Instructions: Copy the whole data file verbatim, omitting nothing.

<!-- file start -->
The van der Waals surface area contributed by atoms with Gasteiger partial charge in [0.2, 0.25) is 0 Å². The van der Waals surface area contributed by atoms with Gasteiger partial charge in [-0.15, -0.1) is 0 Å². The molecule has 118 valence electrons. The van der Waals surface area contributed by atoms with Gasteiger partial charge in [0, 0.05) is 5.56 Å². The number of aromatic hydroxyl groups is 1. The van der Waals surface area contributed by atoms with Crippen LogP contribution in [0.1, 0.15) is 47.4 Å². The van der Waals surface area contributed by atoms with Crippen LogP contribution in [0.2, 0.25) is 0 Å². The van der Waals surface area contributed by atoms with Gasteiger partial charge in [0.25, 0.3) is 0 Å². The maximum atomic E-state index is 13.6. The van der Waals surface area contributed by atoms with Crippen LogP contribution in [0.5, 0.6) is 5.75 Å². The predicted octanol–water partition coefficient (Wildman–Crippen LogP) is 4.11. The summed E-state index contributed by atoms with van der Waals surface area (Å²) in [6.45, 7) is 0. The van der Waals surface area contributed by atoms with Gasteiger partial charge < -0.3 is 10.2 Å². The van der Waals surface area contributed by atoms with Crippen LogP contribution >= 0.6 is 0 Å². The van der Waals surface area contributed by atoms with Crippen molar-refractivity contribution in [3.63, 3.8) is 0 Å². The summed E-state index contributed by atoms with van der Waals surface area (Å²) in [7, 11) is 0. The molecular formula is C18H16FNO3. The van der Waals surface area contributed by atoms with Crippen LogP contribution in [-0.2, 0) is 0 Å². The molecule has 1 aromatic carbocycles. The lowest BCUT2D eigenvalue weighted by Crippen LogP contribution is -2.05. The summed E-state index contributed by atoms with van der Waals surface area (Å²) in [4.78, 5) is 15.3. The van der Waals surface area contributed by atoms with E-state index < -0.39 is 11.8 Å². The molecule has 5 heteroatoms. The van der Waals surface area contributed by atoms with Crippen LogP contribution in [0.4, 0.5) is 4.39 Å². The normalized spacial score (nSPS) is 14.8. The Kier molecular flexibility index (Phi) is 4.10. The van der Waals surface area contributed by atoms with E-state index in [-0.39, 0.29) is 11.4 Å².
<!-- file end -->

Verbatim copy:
The van der Waals surface area contributed by atoms with Gasteiger partial charge in [0.2, 0.25) is 0 Å². The van der Waals surface area contributed by atoms with Gasteiger partial charge in [-0.15, -0.1) is 0 Å². The molecule has 118 valence electrons. The van der Waals surface area contributed by atoms with Gasteiger partial charge in [0, 0.05) is 5.56 Å². The number of aromatic hydroxyl groups is 1. The van der Waals surface area contributed by atoms with Crippen LogP contribution in [0.1, 0.15) is 47.4 Å². The van der Waals surface area contributed by atoms with Crippen LogP contribution in [0.2, 0.25) is 0 Å². The van der Waals surface area contributed by atoms with Gasteiger partial charge in [0.25, 0.3) is 0 Å². The maximum atomic E-state index is 13.6. The van der Waals surface area contributed by atoms with Crippen LogP contribution in [0.5, 0.6) is 5.75 Å². The predicted octanol–water partition coefficient (Wildman–Crippen LogP) is 4.11. The summed E-state index contributed by atoms with van der Waals surface area (Å²) in [6.45, 7) is 0. The van der Waals surface area contributed by atoms with Gasteiger partial charge < -0.3 is 10.2 Å². The van der Waals surface area contributed by atoms with Crippen LogP contribution >= 0.6 is 0 Å². The van der Waals surface area contributed by atoms with Crippen molar-refractivity contribution in [3.63, 3.8) is 0 Å². The summed E-state index contributed by atoms with van der Waals surface area (Å²) in [7, 11) is 0. The molecular formula is C18H16FNO3. The van der Waals surface area contributed by atoms with Crippen LogP contribution in [-0.2, 0) is 0 Å². The molecule has 1 aromatic carbocycles. The lowest BCUT2D eigenvalue weighted by Crippen LogP contribution is -2.05. The summed E-state index contributed by atoms with van der Waals surface area (Å²) in [4.78, 5) is 15.3. The van der Waals surface area contributed by atoms with E-state index < -0.39 is 11.8 Å². The molecule has 5 heteroatoms. The van der Waals surface area contributed by atoms with Crippen LogP contribution in [0.4, 0.5) is 4.39 Å². The normalized spacial score (nSPS) is 14.8. The Kier molecular flexibility index (Phi) is 4.10. The van der Waals surface area contributed by atoms with E-state index in [-0.39, 0.29) is 11.4 Å².